SciELO - Scientific Electronic Library Online

vol.15 número2Planejamento estratégico situacional em uma instituição psiquiátrica: contribuições e desafiosConsumo de bebidas alcoólicas em estudantes de enfermagem de um centro universitário índice de autoresíndice de assuntospesquisa de artigos
Home Pagelista alfabética de periódicos  

SMAD. Revista eletrônica saúde mental álcool e drogas

versão On-line ISSN 1806-6976

SMAD, Rev. Eletrônica Saúde Mental Álcool Drog. (Ed. port.) vol.15 no.2 Ribeirão Preto abr./jun. 2019 

DOI: 10.11606/issn.1806-6976.smad.2019.149204


The perception of college students about the consequences of binge drinking*


La percepción de los universitarios con respecto a las consecuencias de los episodios de consumo excesivo de alcohol



Marília Ignácio de EspíndolaI; Daniela Ribeiro SchneiderII; Carolina Bunn BartilottIII

IUniversidade Federal de São Paulo, São Paulo, SP, Brazil
IIUniversidade Federal de Santa Catarina, Florianópolis, SC, Brazil
IIIUniversidade do Sul de Santa Catarina, Tubarão, SC, Brazil




OBJETIVE: verify the perception of Brazilian university students about the risks of a behavior called Binge Drinking.
METHOD: descriptive exploratory, cross-sectional, quantitative nature. Participated 2641 students from all regions of Brazil.
RESULTS: it was found that 24.8% of respondents considered to be a heavy drinker. It has been found that the beverage most used in the practice of binge drinking is beer. Those who have practiced the binge drinking, 75.8% responded that they repeated this consumption.
CONCLUSION: is that a significant portion of university practices binge drinking and most do not realize the risk related to this behavior.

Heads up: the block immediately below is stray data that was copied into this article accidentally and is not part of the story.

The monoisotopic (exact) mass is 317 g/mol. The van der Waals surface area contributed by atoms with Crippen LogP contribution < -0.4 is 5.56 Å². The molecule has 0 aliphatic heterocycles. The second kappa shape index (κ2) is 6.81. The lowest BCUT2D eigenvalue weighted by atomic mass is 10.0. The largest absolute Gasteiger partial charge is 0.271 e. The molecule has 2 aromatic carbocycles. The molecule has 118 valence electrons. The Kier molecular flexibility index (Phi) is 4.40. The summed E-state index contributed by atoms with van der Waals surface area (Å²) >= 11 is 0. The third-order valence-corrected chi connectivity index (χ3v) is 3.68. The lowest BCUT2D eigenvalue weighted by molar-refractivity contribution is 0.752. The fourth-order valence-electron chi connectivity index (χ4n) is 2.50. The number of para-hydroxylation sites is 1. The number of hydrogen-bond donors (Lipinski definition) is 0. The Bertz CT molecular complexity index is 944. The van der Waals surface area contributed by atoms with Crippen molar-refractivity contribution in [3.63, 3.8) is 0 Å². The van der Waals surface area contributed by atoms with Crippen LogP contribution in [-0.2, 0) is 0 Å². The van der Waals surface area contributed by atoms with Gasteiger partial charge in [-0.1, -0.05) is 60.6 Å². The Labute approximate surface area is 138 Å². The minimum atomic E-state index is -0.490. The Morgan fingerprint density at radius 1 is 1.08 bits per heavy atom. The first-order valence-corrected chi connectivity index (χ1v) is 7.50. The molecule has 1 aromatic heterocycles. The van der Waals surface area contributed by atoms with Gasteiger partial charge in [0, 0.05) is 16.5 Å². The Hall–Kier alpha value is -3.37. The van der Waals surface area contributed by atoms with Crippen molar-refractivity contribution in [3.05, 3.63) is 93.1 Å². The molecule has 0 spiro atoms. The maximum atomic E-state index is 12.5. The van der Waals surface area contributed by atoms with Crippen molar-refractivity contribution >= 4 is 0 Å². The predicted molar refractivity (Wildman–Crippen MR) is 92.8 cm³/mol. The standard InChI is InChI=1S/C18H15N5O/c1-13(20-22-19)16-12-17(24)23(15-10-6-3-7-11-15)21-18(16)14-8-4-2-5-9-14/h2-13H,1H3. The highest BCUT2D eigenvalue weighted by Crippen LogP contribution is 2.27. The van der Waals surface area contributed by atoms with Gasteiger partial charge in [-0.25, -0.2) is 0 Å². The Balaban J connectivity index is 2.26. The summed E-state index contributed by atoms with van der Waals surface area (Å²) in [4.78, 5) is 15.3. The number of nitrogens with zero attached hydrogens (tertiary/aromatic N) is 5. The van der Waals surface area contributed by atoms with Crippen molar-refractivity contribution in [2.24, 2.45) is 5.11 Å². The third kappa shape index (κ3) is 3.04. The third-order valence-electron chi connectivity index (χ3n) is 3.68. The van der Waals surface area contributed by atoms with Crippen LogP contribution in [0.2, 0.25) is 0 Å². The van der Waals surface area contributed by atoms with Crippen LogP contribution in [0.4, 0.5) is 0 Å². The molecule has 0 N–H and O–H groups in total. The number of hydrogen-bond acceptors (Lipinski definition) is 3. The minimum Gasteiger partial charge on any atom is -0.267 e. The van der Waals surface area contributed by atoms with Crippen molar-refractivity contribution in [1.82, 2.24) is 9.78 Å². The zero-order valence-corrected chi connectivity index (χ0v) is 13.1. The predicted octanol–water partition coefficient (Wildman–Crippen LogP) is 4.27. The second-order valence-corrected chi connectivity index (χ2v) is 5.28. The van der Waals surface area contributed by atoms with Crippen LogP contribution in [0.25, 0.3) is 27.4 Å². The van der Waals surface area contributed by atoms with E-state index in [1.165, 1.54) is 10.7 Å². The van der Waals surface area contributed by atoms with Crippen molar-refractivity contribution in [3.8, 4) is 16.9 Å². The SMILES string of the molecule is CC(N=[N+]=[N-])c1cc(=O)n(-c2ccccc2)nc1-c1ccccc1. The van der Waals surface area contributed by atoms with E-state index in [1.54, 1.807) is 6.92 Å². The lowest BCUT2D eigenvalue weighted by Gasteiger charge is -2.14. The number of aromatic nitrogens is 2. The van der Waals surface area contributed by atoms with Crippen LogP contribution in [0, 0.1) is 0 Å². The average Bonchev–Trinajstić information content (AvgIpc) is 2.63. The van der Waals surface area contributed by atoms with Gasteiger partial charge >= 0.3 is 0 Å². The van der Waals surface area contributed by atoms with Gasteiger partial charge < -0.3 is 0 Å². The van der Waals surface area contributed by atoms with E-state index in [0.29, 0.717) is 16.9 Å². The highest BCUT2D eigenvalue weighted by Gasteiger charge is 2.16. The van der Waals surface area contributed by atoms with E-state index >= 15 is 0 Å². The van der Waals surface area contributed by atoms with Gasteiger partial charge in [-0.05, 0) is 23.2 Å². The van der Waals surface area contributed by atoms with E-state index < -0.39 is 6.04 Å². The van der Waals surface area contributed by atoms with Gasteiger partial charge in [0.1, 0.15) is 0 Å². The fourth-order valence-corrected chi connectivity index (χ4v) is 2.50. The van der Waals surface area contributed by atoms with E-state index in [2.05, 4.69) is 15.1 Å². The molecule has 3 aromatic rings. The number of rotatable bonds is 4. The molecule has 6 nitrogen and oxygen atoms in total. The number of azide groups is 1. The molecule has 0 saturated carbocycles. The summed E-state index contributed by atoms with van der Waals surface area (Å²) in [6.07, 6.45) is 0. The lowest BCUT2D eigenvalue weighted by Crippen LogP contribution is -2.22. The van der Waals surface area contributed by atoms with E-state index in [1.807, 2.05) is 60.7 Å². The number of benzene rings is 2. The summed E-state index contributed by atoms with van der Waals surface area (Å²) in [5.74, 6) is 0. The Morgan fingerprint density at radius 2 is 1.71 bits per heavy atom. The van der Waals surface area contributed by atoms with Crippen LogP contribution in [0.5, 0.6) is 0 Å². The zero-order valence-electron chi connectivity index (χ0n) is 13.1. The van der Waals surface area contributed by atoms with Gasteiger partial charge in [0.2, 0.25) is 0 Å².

Descriptors: Binge Drinking; Alcohol Drinking in College; University; Universities; Alcohol Abuse.


OBJETIVO: verificar la percepción de los estudiantes universitarios brasileños sobre los riesgos de un comportamiento llamado Episodios de consumo excesivo.
MÉTODO: la investigación fue descriptiva-exploratoria, de corte transversal con naturaleza cuantitativa. Participaron 2641 estudiantes de todas las regiones de Brasil.
RESULTADOS: se constató que el 24,8% de los participantes se consideraban dentro del patrón del episodio de consumo excesivo y se verificó que la cerveza es la bebida más utilizada en dicha práctica. De los que ya habían realizado alguna vez el consumo excesivo, el 75,8% respondieron que repitieron ese patrón.
CONCLUSIÓN:  se concluye que un número significativo de universitarios practica los episodios de consumo excesivo de alcohol y que en su mayoría no perciben el riesgo relacionado a este comportamiento.

Descriptores: Borrachera; Consumo de Alcohol en la Universidad; Universidades; Abuso de Alcohol.




University life is characterized as a period of transformation and access to a new level of social and academic/professional life, including greater family independence, the building of new friendships and the demand for the definition of new perspectives of life. For this reason, depending on the student’s life history, this can be a critical period of many changes and challenges, which leads them to be a segment in a situation of greater vulnerability and, therefore, alcohol abuse and its consequences(1-4). In addition, the cultural habits among these students consolidate normative beliefs that drinking is a common behavior in their social environment, as well as shared perception about the importance of drinking in the experience of being a university student(5), which places alcohol in a kind of instrument of social amalgam. Thus, compared to other populations in general, this category presents a pattern of alcohol consumption considered to be at greater risk and performed more frequently and intensely, which justifies the need for specific attention for this population(1,4,6).